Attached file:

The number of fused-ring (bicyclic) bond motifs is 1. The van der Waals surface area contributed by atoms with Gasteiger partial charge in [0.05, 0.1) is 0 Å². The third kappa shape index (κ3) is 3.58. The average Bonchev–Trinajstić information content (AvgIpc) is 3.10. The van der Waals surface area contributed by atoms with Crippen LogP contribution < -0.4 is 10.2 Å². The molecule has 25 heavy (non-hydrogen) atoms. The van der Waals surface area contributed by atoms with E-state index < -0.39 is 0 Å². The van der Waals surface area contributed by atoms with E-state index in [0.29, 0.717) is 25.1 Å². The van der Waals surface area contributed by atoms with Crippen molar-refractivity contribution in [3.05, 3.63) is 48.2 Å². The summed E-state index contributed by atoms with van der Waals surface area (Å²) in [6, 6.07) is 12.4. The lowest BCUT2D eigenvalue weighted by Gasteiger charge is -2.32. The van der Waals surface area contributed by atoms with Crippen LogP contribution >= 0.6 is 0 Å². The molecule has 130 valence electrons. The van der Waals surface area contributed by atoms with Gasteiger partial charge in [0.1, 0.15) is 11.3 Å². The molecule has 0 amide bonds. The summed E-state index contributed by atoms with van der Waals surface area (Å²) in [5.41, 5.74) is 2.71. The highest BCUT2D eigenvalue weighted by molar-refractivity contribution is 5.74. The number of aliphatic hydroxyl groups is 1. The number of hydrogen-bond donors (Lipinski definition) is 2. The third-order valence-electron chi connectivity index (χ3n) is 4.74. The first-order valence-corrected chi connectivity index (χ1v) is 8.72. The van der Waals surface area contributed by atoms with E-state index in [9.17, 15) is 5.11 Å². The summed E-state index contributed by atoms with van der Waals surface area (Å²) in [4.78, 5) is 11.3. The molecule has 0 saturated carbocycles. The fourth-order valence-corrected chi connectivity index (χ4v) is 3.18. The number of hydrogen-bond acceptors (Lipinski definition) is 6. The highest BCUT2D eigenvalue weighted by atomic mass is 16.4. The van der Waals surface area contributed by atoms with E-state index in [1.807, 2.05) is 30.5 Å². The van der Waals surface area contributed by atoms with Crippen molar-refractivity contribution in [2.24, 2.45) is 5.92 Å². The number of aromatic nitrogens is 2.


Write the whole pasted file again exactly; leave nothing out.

The number of fused-ring (bicyclic) bond motifs is 1. The van der Waals surface area contributed by atoms with Gasteiger partial charge in [0.05, 0.1) is 0 Å². The third kappa shape index (κ3) is 3.58. The average Bonchev–Trinajstić information content (AvgIpc) is 3.10. The van der Waals surface area contributed by atoms with Crippen LogP contribution < -0.4 is 10.2 Å². The molecule has 25 heavy (non-hydrogen) atoms. The van der Waals surface area contributed by atoms with E-state index < -0.39 is 0 Å². The van der Waals surface area contributed by atoms with E-state index in [0.29, 0.717) is 25.1 Å². The van der Waals surface area contributed by atoms with Crippen molar-refractivity contribution in [3.05, 3.63) is 48.2 Å². The summed E-state index contributed by atoms with van der Waals surface area (Å²) in [6, 6.07) is 12.4. The lowest BCUT2D eigenvalue weighted by Gasteiger charge is -2.32. The van der Waals surface area contributed by atoms with Crippen LogP contribution >= 0.6 is 0 Å². The molecule has 130 valence electrons. The van der Waals surface area contributed by atoms with Gasteiger partial charge in [0.1, 0.15) is 11.3 Å². The molecule has 0 amide bonds. The summed E-state index contributed by atoms with van der Waals surface area (Å²) in [5.41, 5.74) is 2.71. The highest BCUT2D eigenvalue weighted by molar-refractivity contribution is 5.74. The number of aliphatic hydroxyl groups is 1. The number of hydrogen-bond donors (Lipinski definition) is 2. The third-order valence-electron chi connectivity index (χ3n) is 4.74. The first-order valence-corrected chi connectivity index (χ1v) is 8.72. The van der Waals surface area contributed by atoms with E-state index in [9.17, 15) is 5.11 Å². The summed E-state index contributed by atoms with van der Waals surface area (Å²) in [4.78, 5) is 11.3. The molecule has 0 saturated carbocycles. The fourth-order valence-corrected chi connectivity index (χ4v) is 3.18. The number of hydrogen-bond acceptors (Lipinski definition) is 6. The highest BCUT2D eigenvalue weighted by atomic mass is 16.4. The van der Waals surface area contributed by atoms with E-state index in [1.807, 2.05) is 30.5 Å². The van der Waals surface area contributed by atoms with Crippen molar-refractivity contribution in [2.24, 2.45) is 5.92 Å². The number of aromatic nitrogens is 2.